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Re: Extending the WebID protocol with Access Delegation

From: Kingsley Idehen <kidehen@openlinksw.com>
Date: Fri, 17 Aug 2012 08:10:16 -0400
Message-ID: <502E34A8.102@openlinksw.com>
To: public-webid@w3.org
On 8/17/12 4:35 AM, Olivier Berger wrote:
> Hi.
> Henry Story <henry.story@bblfish.net> writes:
>> Of interest to both RWW and WebID group:
>> Sebastian Tramp, Andrei Sambra, Philip Frischmuth, Michael Martin, Sören Auer and I have submitted a paper entitled "Extending the WebID protocol with Access Delegation"  for the ISCW 2012, 3rd International Workshop on Consuming Linked Data
>>     http://bblfish.net/tmp/2012/08/05/WebID_Delegation.pdf
>> The paper has not been accepted yet, and the review process will very likely allow us to revise parts of it. But the review process can start here already. Feedback, ideas and implementations are welcome :-)
>> More pointers on the wiki
>>     http://www.w3.org/wiki/WebID/Authorization_Delegation#External_pointers
> Thanks for sharing this preprint.
> I have a concern I'd like to share with you about the security of the
> protocol. I'm not a security expert, so I hope you can correct me ;-)
> In the basic WebID auth protocol, the "physical presence" of the agent
> connecting is the validation of the TLS negociation when the client cert
> is submitted, which relies on the user "owning" the private key of the
> credential passed to the server (which relies on the security of the
> browser key cert and likes).
> So everytime an agent uses her WebID, you can "trust" that she's really
> acting in person more or less.
> Now, let's suppose that that agent delegated her auth to a secretary
> hosted on another server than her's which gets eventually cracked.
> So let's say we have :
> <http://freedombox.alice.com/alice#me>
>    :secretary <http://freedombox.p0wned.com/secretary#me>.
> the freedombox.p0wned.com system is in control of anyone but Alice, now,
> and any WebID cert can replace that of the original secretary's.
> There's no need for the servers to detect that a spammer pretending acting
> On-Behaf-Of http://freedombox.alice.com/alice#me is no longer in control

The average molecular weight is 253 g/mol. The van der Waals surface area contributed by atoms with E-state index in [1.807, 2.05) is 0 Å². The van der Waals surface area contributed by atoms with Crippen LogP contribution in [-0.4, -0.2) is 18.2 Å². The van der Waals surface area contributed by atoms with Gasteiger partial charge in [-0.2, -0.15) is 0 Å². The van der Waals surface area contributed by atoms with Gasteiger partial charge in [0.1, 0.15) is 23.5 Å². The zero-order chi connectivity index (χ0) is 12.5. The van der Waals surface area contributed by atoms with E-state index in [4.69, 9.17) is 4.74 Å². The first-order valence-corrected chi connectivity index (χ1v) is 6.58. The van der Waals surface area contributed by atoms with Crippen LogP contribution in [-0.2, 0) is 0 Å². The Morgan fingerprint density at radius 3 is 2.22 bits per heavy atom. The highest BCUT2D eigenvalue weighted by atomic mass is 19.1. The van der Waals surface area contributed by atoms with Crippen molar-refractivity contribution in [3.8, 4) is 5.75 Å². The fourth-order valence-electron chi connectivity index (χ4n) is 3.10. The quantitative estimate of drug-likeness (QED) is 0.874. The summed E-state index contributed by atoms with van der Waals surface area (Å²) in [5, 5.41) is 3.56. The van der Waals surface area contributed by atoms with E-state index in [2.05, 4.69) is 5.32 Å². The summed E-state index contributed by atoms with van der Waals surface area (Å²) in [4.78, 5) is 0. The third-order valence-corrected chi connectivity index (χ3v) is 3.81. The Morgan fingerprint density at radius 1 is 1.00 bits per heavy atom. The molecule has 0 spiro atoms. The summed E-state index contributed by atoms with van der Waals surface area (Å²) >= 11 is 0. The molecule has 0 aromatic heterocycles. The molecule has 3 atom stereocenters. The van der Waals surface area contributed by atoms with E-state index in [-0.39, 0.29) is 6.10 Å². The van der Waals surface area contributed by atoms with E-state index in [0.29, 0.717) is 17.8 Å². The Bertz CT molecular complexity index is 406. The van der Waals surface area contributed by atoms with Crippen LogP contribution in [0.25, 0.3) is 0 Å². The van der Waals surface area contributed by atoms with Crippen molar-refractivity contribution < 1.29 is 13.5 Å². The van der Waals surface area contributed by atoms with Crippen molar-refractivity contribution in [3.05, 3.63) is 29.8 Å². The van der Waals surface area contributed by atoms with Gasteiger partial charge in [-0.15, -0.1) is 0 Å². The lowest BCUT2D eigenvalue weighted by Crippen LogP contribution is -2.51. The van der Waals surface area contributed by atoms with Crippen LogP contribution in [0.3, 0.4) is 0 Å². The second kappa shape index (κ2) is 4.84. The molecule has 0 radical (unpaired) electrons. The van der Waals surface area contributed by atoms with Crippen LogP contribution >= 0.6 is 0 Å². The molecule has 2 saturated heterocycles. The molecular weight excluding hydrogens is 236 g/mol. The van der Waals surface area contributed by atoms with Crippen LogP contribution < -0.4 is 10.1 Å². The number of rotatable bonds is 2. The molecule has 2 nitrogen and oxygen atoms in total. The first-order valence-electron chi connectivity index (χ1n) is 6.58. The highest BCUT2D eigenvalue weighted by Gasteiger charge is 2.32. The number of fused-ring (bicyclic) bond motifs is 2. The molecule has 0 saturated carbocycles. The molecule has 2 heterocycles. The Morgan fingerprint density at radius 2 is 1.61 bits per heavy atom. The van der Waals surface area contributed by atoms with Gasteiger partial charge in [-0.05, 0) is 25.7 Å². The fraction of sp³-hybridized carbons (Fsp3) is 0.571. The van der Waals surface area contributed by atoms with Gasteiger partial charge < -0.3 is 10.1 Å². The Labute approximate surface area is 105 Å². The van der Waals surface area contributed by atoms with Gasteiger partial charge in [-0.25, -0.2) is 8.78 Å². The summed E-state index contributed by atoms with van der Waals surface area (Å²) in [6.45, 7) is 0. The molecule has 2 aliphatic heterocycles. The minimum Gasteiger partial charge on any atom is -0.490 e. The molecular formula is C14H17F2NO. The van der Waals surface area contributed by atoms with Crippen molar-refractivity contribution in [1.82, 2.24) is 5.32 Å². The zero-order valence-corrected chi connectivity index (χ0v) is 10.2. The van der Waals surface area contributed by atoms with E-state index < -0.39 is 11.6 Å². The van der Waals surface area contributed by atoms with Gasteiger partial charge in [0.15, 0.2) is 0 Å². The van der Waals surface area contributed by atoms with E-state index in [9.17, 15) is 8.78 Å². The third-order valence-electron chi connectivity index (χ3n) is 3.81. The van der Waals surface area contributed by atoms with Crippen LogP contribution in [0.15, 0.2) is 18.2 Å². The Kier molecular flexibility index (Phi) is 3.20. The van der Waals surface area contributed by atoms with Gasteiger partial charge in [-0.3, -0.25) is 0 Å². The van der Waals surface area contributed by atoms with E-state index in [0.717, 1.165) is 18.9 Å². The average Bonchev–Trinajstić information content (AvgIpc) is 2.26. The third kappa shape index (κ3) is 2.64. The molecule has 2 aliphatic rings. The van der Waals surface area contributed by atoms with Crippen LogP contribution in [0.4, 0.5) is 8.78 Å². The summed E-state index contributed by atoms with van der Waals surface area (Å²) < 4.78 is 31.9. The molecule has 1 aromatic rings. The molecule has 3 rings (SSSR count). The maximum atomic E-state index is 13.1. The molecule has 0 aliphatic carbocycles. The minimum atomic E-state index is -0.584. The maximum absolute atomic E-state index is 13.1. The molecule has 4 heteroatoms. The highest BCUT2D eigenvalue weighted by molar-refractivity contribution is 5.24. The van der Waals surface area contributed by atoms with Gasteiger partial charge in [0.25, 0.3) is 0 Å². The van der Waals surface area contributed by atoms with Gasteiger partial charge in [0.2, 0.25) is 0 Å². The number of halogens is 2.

> of Alice.
> I think there may be a possibility harden this a bit if we add an
> additional requirement that the secretary's WebID is "signed" by her
> owner's cert, or that the owner declares the secretary's cert's public
> key in addition to her own's.
> Now we would have :
> <http://freedombox.alice.com/alice#me>
>    cert:key [...];
>    :secretary <http://freedombox.p0wned.com/secretary#me>;
>    :secretary_key [...]
> Anyone getting control of the freedombox.p0wned.com could still make use
> of the delegated WebID at will, of course, but it would be harder to
> trick the DNS system to just act as a man in the middle.
> What's your opinion ?
Nice point!

In my eyes, that's another SPARQL ASK ACL that will function once 
there's a triple in the secrataries profile that enables the ACL engine 
get to the graph to describe above.

My fundamental point is that we have to separate protocols from ACL 
based rules. Taking the rules approach via SPARQL ASK (for instance) is 
the key to "deceptively simple" dexterity when building a security 
matrix, especially in today's world where social relationship semantics 
are a critical factor, ditto nyms (different types of denotations for 
entities i.e., psuedonyms, mononyms, aptonymns etc..).

To conclude, we want to use structured data (as delivered by linked data 
resources) to drive ACL based rules. We can use pingback notifications 
to move triples around social, professional, personal networks etc..



Kingsley Idehen	
Founder & CEO
OpenLink Software
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Received on Friday, 17 August 2012 12:09:04 UTC

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